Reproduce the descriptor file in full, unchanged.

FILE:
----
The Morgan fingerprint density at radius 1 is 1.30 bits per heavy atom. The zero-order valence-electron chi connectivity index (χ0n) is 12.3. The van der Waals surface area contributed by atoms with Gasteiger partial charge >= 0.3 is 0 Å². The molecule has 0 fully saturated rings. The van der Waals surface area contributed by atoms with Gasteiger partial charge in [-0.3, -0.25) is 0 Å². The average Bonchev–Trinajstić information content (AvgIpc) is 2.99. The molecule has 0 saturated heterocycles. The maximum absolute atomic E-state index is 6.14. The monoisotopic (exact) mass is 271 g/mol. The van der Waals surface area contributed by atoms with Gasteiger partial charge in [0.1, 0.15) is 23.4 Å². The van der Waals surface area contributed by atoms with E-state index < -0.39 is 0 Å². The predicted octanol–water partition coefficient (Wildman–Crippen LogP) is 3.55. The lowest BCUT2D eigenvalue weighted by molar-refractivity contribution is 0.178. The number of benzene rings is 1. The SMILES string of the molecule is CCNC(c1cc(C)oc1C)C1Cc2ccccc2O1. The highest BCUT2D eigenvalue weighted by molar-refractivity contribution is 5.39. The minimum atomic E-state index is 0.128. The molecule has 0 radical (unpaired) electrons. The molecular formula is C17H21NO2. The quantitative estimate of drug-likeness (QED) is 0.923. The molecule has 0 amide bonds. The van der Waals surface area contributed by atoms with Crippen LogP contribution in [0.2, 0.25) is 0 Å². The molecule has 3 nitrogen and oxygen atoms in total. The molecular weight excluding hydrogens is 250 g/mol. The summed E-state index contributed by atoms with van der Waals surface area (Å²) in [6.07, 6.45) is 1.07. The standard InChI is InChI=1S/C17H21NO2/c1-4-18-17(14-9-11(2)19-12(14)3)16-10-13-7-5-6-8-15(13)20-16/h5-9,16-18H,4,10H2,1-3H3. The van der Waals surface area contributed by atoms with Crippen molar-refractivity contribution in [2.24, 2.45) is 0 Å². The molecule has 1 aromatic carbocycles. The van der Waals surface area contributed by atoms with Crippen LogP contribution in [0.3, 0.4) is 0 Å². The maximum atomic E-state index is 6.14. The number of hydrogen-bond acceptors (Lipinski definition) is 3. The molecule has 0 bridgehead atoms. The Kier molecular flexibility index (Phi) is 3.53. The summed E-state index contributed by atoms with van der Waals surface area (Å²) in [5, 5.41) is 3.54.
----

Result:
The Morgan fingerprint density at radius 1 is 1.30 bits per heavy atom. The zero-order valence-electron chi connectivity index (χ0n) is 12.3. The van der Waals surface area contributed by atoms with Gasteiger partial charge >= 0.3 is 0 Å². The molecule has 0 fully saturated rings. The van der Waals surface area contributed by atoms with Gasteiger partial charge in [-0.3, -0.25) is 0 Å². The average Bonchev–Trinajstić information content (AvgIpc) is 2.99. The molecule has 0 saturated heterocycles. The maximum absolute atomic E-state index is 6.14. The monoisotopic (exact) mass is 271 g/mol. The van der Waals surface area contributed by atoms with Gasteiger partial charge in [0.1, 0.15) is 23.4 Å². The van der Waals surface area contributed by atoms with E-state index < -0.39 is 0 Å². The predicted octanol–water partition coefficient (Wildman–Crippen LogP) is 3.55. The lowest BCUT2D eigenvalue weighted by molar-refractivity contribution is 0.178. The number of benzene rings is 1. The SMILES string of the molecule is CCNC(c1cc(C)oc1C)C1Cc2ccccc2O1. The highest BCUT2D eigenvalue weighted by molar-refractivity contribution is 5.39. The minimum atomic E-state index is 0.128. The molecule has 0 radical (unpaired) electrons. The molecular formula is C17H21NO2. The quantitative estimate of drug-likeness (QED) is 0.923. The molecule has 0 amide bonds. The van der Waals surface area contributed by atoms with Crippen LogP contribution in [0.2, 0.25) is 0 Å². The molecule has 3 nitrogen and oxygen atoms in total. The molecular weight excluding hydrogens is 250 g/mol. The summed E-state index contributed by atoms with van der Waals surface area (Å²) in [6.07, 6.45) is 1.07. The standard InChI is InChI=1S/C17H21NO2/c1-4-18-17(14-9-11(2)19-12(14)3)16-10-13-7-5-6-8-15(13)20-16/h5-9,16-18H,4,10H2,1-3H3. The van der Waals surface area contributed by atoms with Crippen molar-refractivity contribution in [2.24, 2.45) is 0 Å². The molecule has 1 aromatic carbocycles. The van der Waals surface area contributed by atoms with Crippen LogP contribution in [0.3, 0.4) is 0 Å². The maximum atomic E-state index is 6.14. The number of hydrogen-bond acceptors (Lipinski definition) is 3. The molecule has 0 bridgehead atoms. The Kier molecular flexibility index (Phi) is 3.53. The summed E-state index contributed by atoms with van der Waals surface area (Å²) in [5, 5.41) is 3.54.